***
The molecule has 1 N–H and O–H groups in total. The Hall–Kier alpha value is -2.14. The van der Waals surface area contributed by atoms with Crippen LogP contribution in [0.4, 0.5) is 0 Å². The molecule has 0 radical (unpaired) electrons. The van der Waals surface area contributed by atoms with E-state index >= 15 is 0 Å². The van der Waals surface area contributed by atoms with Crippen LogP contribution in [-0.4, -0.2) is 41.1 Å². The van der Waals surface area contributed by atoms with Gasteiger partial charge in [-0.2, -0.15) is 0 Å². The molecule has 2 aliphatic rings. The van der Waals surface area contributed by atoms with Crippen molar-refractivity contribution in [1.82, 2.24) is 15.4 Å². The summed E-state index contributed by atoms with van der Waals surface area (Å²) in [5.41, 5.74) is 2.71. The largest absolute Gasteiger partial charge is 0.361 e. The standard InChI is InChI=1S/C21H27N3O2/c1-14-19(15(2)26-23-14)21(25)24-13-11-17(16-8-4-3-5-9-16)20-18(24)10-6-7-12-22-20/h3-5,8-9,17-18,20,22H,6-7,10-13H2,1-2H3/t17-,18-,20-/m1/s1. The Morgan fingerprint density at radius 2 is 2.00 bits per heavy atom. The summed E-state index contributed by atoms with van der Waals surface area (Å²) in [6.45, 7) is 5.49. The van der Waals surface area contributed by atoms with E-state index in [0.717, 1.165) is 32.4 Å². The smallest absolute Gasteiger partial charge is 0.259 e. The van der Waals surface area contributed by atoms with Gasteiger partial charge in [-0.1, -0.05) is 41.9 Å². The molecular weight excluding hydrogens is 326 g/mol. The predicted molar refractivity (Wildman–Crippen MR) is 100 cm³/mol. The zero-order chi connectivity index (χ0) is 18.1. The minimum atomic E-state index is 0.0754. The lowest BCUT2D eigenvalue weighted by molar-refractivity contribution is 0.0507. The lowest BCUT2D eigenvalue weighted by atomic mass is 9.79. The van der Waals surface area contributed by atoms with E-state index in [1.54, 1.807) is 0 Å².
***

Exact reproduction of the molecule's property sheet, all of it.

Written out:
The molecule has 1 N–H and O–H groups in total. The Hall–Kier alpha value is -2.14. The van der Waals surface area contributed by atoms with Crippen LogP contribution in [0.4, 0.5) is 0 Å². The molecule has 0 radical (unpaired) electrons. The van der Waals surface area contributed by atoms with E-state index >= 15 is 0 Å². The van der Waals surface area contributed by atoms with Crippen LogP contribution in [-0.4, -0.2) is 41.1 Å². The van der Waals surface area contributed by atoms with Gasteiger partial charge in [-0.2, -0.15) is 0 Å². The molecule has 2 aliphatic rings. The van der Waals surface area contributed by atoms with Crippen molar-refractivity contribution in [1.82, 2.24) is 15.4 Å². The summed E-state index contributed by atoms with van der Waals surface area (Å²) in [5.41, 5.74) is 2.71. The largest absolute Gasteiger partial charge is 0.361 e. The standard InChI is InChI=1S/C21H27N3O2/c1-14-19(15(2)26-23-14)21(25)24-13-11-17(16-8-4-3-5-9-16)20-18(24)10-6-7-12-22-20/h3-5,8-9,17-18,20,22H,6-7,10-13H2,1-2H3/t17-,18-,20-/m1/s1. The Morgan fingerprint density at radius 2 is 2.00 bits per heavy atom. The summed E-state index contributed by atoms with van der Waals surface area (Å²) in [6.45, 7) is 5.49. The van der Waals surface area contributed by atoms with E-state index in [0.717, 1.165) is 32.4 Å². The smallest absolute Gasteiger partial charge is 0.259 e. The van der Waals surface area contributed by atoms with Gasteiger partial charge in [-0.1, -0.05) is 41.9 Å². The molecular weight excluding hydrogens is 326 g/mol. The predicted molar refractivity (Wildman–Crippen MR) is 100 cm³/mol. The zero-order chi connectivity index (χ0) is 18.1. The minimum atomic E-state index is 0.0754. The lowest BCUT2D eigenvalue weighted by molar-refractivity contribution is 0.0507. The lowest BCUT2D eigenvalue weighted by atomic mass is 9.79. The van der Waals surface area contributed by atoms with E-state index in [1.54, 1.807) is 0 Å².